I want to avoid being biased at this point but it will be difficult because I strongly feel that Barts and The London is one of the best dental schools in the UK.
I could go into detail about why I think it’s a great dental school but that wouldn’t be fair on the rest when I write other features because I wouldn’t be able to make a direct comparison personally.
DENTSOC SOCIAL CALENDAR EVENTS
Each dental school has their own social calendar, with specific events that happen annually.
The key events at Barts and The London are:
- Fresher’s Themed Social in the Students Union during Freshers Fortnight
- This year the theme was to dress as your favourite Cartoon Network cartoon, last year it was Emergency Services (police, fireman etc)
- Christmas Party
- The Student-Staff Quiz
- Dental Beer Race Pub-crawl
- Dental Dinner
- Barts v.s. Kings London Dental Schools Joint Social
- End of Exams Party
The interview style adopted by Barts and The London is a more traditional interview.
All invited applicants will come to The Garrod Building for a half day, which starts with applicants watching a short video of a dental scenario. The year I interviewed, it was a video showing a really unprofessional and rude dentist who wasn’t listening to his patients’ concerns.
The applicants are then called in for their interview, sat across a table from two or three people (either two staff members or two members of staff and a student). During the interview, you will spend time discussing the video scenario, and asked questions. The interviewers will have a copy of your Personal Statement in front of them so you should also expect questions directly related to what you’ve mentioned on it.
The interviews will vary in length, typically lasting between 10-30 minutes.
All of the interviewers are super friendly so please don’t be too nervous!
In fact, you’ll probably end up getting to know the people who interview you very well as they are all usually key members of the teaching staff who you are exposed to regularly whilst on the course.
After the interview, there is typically a tour of the dental hospital led by a current student then the day is over – in total it will probably last ~3 hours.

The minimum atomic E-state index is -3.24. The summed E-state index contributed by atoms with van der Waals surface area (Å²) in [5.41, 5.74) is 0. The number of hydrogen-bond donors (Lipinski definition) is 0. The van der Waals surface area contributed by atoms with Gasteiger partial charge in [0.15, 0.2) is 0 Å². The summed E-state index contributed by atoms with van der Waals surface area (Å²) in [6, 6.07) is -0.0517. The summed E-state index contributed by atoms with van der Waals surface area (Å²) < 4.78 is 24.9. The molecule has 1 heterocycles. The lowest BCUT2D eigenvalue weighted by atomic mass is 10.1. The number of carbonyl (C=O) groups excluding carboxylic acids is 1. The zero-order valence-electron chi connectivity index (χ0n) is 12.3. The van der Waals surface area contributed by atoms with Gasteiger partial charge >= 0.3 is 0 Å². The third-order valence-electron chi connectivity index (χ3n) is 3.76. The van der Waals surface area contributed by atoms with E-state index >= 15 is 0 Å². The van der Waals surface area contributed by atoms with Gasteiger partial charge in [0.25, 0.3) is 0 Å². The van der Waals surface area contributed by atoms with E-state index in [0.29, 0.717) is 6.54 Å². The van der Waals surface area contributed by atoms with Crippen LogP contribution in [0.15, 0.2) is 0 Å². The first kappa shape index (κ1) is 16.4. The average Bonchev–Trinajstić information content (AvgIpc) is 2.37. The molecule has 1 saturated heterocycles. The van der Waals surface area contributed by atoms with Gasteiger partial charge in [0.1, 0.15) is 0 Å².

QUEEN MARY – MILE END CAMPUS
As I mentioned, Barts and The London is the school of medicine and dentistry which is a part of Queen Mary, University of London. It is the largest campus university in London and is definitely worth knowing about – because although as a dental student you spend most of your time at the Whitechapel campus, we also have the privilege of full access to all the facilities at Mile End.
Geographically, Mile End and Whitechapel are very close to each other. You could walk from one campus to the other in 15 minutes or it’s just two stops away if you jump on the tube – although I think it’s quicker if you stay on for just one stop and walk to the Mile End campus from Stepney Green tube station. Mile End is a little further East from the centre of London than Whitechapel is.
Since the Mile End campus is the main university site, it accommodates so many more courses and therefore thousands more students than the Whitechapel campus accommodates. So all the facilities at Mile End are a lot larger.
This year I am doing an advanced Spanish language scholarship, and I have evening classes every Tuesday 6-8pm at the Mile End campus. One great thing about it is that I’m the only dental student in the class, everyone else studies vastly different subjects like: physics, English literature, history, politics etc – so it’s nice to get exposed to and get to know people on other courses. Otherwise, it’s easy to get stuck in the dentistry bubble and forget about all other students from different courses.
There is some dental teaching at the Mile End campus in years 1 and 2 – there are large labs we use for anatomy teaching and its also where we do dental materials practicals etc. So you do spend some time at the main QM campus, just not that often.
We have our graduation ceremony in The Great Hall at People’s Palace – an iconic East London venue. It’s a fantastic hall that has a capacity for 770 people.
St Paul’s Cathedral, an iconic landmark in central London. I am excited to have a part of my graduation ceremony here – it will make the moment when I become a bachelor of dental surgery all the more special. As dental students, we will be joining all our fellow medical graduates to have what is known as the Rites of Passage ceremony in St Paul’s.
This is by no means a complete review of Barts and The London but it should hopefully help give you a taste for what this great dental school is like.
Hopefully, this has encouraged any potential applicants reading this post to seriously consider applying to Barts and The London as one of your four possible dental school choices. It’s an excellent dental school – slightly biased opinion from me but its truly a great place to be!